PRE-WORKOUT 101: Everything You Need To Know About Pre-Workout

Pre-workout supplements have become increasingly popular over the last few years, but have raised a few eyebrows. Is pre-workout bad for you? Do pre-workout side effects exist? Is a pre-workout meal better? Do pre-workout supplements really work? And with every major brand hurling its latest and greatest at you, how do you know which to choose? The famous pre-workout supplements have left a great deal of us with many unanswered questions. In this article I will help you learn how to choose the best pre-workout supplement for you, by telling you what to look for and more importantly, what to avoid.


No, pre-workout is not bad for you. However, if you’re sensitive to caffeine, you’re probably better off avoiding it. Most people, who have normal sensitivity to caffeine, can take up to 400 milligrams of caffeine each day, without feeling any adverse side effects. Be aware of surpassing the recommended daily amount for adults (400 mg), caffeine is a diuretic; meaning too much can lead to dehydration. According to a 2011 study, around 10 percent of the population carries a gene linked to higher caffeine intake, otherwise known as hyposensitivity. This 10% of people, can take large amounts of caffeine, late in the day, and not experience any unwanted side effects, such as unwanted wakefulness. People who are hypersensitive, however, need to be careful. These people can’t tolerate small amounts of caffeine without experience negative effects. So as long as you are not hypersensitive to caffeine and do not exceed the recommended daily dosage, you will be okay.


Like any supplement, yes, pre-workout can have side effects. It depends on your bodies’ sensitivity to caffeine just how many side-effects you may or may not experience. For a normal adult, 400 milligrams is the suggested max of daily caffeine intake. If you do not surpass the recommended dose, the only side-effects you may experience are tingling or jitters. It is when you surpass 400 milligrams that you have to start worrying about side-effects such as,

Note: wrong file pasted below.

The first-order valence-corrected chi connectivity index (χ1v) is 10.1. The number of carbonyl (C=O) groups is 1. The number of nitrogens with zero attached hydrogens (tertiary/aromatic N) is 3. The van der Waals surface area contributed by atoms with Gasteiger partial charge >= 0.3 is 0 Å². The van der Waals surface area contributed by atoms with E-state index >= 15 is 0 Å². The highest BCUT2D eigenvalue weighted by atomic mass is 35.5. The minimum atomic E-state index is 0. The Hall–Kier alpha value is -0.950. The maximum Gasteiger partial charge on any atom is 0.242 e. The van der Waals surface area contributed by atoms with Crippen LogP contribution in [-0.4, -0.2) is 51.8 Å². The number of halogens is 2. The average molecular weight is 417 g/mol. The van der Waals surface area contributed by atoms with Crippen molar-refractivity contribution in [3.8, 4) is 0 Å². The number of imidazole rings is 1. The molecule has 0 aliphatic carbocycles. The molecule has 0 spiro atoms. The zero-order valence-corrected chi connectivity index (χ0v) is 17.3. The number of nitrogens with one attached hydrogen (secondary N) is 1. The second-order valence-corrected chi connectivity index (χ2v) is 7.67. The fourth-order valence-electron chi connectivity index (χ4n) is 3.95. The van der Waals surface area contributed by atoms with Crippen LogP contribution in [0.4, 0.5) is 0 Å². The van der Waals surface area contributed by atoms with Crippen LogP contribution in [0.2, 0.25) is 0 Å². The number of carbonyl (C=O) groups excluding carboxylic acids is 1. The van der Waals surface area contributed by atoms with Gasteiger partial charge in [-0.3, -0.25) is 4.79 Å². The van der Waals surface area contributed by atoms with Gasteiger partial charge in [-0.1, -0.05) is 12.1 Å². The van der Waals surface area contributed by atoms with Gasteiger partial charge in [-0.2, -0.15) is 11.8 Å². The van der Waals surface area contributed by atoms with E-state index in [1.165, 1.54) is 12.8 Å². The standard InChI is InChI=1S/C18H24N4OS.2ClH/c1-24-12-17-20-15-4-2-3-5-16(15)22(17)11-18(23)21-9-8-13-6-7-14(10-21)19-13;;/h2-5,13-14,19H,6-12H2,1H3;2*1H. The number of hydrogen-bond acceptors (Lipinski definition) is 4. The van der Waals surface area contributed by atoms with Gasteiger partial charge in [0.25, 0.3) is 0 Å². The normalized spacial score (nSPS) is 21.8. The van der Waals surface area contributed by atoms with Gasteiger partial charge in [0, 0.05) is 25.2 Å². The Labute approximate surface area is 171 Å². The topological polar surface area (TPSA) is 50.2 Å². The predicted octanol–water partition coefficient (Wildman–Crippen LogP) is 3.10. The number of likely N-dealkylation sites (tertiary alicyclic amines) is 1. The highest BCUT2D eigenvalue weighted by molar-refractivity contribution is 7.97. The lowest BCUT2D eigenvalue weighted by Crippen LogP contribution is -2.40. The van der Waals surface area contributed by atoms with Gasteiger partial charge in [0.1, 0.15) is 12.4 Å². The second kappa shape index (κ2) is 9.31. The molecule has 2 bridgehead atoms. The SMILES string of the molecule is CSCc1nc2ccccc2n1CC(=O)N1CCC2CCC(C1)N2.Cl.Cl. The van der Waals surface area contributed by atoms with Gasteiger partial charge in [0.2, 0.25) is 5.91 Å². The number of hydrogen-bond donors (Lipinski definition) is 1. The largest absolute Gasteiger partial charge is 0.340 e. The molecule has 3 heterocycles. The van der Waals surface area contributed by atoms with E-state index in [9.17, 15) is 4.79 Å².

• Vomiting

  • Cramps

  • Headaches

  • Flushed and red skin

  • Trouble sleeping

  • Itching

  • Anxiety

Note that these are long term side-effects. As long as do not exceed the recommended daily dose, use pre-workout in moderation, and are not hypersensitive to caffeine, like any other normal adult you will be fine.


The answer to this question really comes down to preference. It is true; every worth-your-while nutrient that pre-workout supplements contain also can be found in whole foods. Even a cup of coffee before a workout can supply caffeine for an extra energy boost. A lot of people prefer post-workout meals, vs a pre-workout meal and prefer to take a pre-workout supplement before their workout. But again, there is no wrong choice here, simply preference and what you prefer.


Well, that largely depends on the ingredients they contain. Some pre-workout formulas contain less-than-great ingredients or mysterious proprietary blends. When looking for a good pre-workout, it is important to know what to look for, and most importantly what to avoid. Pre-workouts that are heavy on the stimulants will usually give you an uncomfortable tingling sensation or the jitters. It is best to find a pre-workout supplement that has a natural source of caffeine, such as “natural vegetable caffeine”, derived from green tea and green coffee beans. 

Below, I’ve included a brief description of proprietary blends— why you want to avoid them— and a few good ingredients, along with their benefits.


First and foremost, you want to avoid proprietary blends in pre-workout at all costs. A “proprietary blend” is a group of ingredients that may disclose every ingredient, but not their exact amounts. There are only so many ingredients one can put in a pre-workout formula, and most supplement companies use more or less the same ingredients as the next guy; some may have better ingredients, some worse. Some may add more fillers, some less. However, specific to pre-workout, there is absolutely no reason to include any proprietary blends. Now, let me be clear, I’m not saying proprietary blends are always a bad thing. Proprietary blends in other supplements are usually used by supplement companies to protect their formula from competitors and copycats. However, when it comes to your pre-workout, you should know exactly what you’re getting and exactly how much of it. If the pre-workout you’re considering contains a proprietary blend, I can almost guarantee it’s in there,

  • As a marketing tactic

  • To hide an ineffective mix

  • To increase the perceived value of a product (a blend may contain a higher portion of the cheaper ingredients on the list)

Here is a good example of what the supplement facts panel for a worthy pre-workout should look like:

Each ingredient and its dosages are clearly listed; there are no fancy “matrixes”, “complexes” or “blends”.  

optiforce blue raspberry